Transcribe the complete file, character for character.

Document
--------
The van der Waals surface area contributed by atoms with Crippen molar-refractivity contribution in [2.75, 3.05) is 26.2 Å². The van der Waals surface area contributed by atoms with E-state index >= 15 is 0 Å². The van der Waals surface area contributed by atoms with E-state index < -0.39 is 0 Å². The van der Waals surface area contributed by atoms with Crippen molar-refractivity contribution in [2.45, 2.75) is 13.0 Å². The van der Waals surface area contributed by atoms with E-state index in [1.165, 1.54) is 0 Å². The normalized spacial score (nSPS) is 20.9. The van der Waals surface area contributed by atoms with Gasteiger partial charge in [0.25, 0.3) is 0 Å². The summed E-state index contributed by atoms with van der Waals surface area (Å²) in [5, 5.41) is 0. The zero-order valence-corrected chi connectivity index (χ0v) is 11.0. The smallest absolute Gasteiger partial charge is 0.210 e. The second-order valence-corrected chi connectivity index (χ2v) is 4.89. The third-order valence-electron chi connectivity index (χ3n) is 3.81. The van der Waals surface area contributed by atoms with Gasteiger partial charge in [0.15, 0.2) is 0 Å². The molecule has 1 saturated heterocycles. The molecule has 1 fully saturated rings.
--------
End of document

The van der Waals surface area contributed by atoms with Crippen molar-refractivity contribution in [2.75, 3.05) is 26.2 Å². The van der Waals surface area contributed by atoms with E-state index >= 15 is 0 Å². The van der Waals surface area contributed by atoms with E-state index < -0.39 is 0 Å². The van der Waals surface area contributed by atoms with Crippen molar-refractivity contribution in [2.45, 2.75) is 13.0 Å². The van der Waals surface area contributed by atoms with E-state index in [1.165, 1.54) is 0 Å². The normalized spacial score (nSPS) is 20.9. The van der Waals surface area contributed by atoms with Gasteiger partial charge in [0.25, 0.3) is 0 Å². The summed E-state index contributed by atoms with van der Waals surface area (Å²) in [5, 5.41) is 0. The zero-order valence-corrected chi connectivity index (χ0v) is 11.0. The smallest absolute Gasteiger partial charge is 0.210 e. The second-order valence-corrected chi connectivity index (χ2v) is 4.89. The third-order valence-electron chi connectivity index (χ3n) is 3.81. The van der Waals surface area contributed by atoms with Gasteiger partial charge in [0.15, 0.2) is 0 Å². The molecule has 1 saturated heterocycles. The molecule has 1 fully saturated rings.